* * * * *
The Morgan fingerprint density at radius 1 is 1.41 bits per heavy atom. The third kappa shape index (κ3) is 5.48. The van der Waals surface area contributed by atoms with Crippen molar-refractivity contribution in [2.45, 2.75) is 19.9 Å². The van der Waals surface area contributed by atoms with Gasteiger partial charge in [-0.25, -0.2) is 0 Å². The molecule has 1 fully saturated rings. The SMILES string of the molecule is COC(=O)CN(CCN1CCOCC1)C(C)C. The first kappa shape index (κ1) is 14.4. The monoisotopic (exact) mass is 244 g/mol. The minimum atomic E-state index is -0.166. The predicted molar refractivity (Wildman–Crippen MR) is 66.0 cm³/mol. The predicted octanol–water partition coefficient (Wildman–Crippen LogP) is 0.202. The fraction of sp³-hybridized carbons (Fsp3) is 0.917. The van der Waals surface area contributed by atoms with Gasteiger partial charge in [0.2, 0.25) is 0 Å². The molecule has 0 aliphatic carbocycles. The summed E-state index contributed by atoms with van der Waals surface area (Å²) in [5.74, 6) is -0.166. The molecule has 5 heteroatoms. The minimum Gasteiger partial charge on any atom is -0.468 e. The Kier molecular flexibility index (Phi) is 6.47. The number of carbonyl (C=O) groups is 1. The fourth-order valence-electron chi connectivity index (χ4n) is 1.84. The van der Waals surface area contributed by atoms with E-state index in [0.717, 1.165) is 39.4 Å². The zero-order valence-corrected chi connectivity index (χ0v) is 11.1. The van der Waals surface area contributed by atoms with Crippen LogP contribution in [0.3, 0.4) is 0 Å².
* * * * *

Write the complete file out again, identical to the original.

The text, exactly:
The Morgan fingerprint density at radius 1 is 1.41 bits per heavy atom. The third kappa shape index (κ3) is 5.48. The van der Waals surface area contributed by atoms with Crippen molar-refractivity contribution in [2.45, 2.75) is 19.9 Å². The van der Waals surface area contributed by atoms with Gasteiger partial charge in [-0.25, -0.2) is 0 Å². The molecule has 1 fully saturated rings. The SMILES string of the molecule is COC(=O)CN(CCN1CCOCC1)C(C)C. The first kappa shape index (κ1) is 14.4. The monoisotopic (exact) mass is 244 g/mol. The minimum atomic E-state index is -0.166. The predicted molar refractivity (Wildman–Crippen MR) is 66.0 cm³/mol. The predicted octanol–water partition coefficient (Wildman–Crippen LogP) is 0.202. The fraction of sp³-hybridized carbons (Fsp3) is 0.917. The van der Waals surface area contributed by atoms with Gasteiger partial charge in [0.2, 0.25) is 0 Å². The molecule has 0 aliphatic carbocycles. The summed E-state index contributed by atoms with van der Waals surface area (Å²) in [5.74, 6) is -0.166. The molecule has 5 heteroatoms. The minimum Gasteiger partial charge on any atom is -0.468 e. The Kier molecular flexibility index (Phi) is 6.47. The number of carbonyl (C=O) groups is 1. The fourth-order valence-electron chi connectivity index (χ4n) is 1.84. The van der Waals surface area contributed by atoms with E-state index in [0.717, 1.165) is 39.4 Å². The zero-order valence-corrected chi connectivity index (χ0v) is 11.1. The van der Waals surface area contributed by atoms with Crippen LogP contribution in [0.3, 0.4) is 0 Å².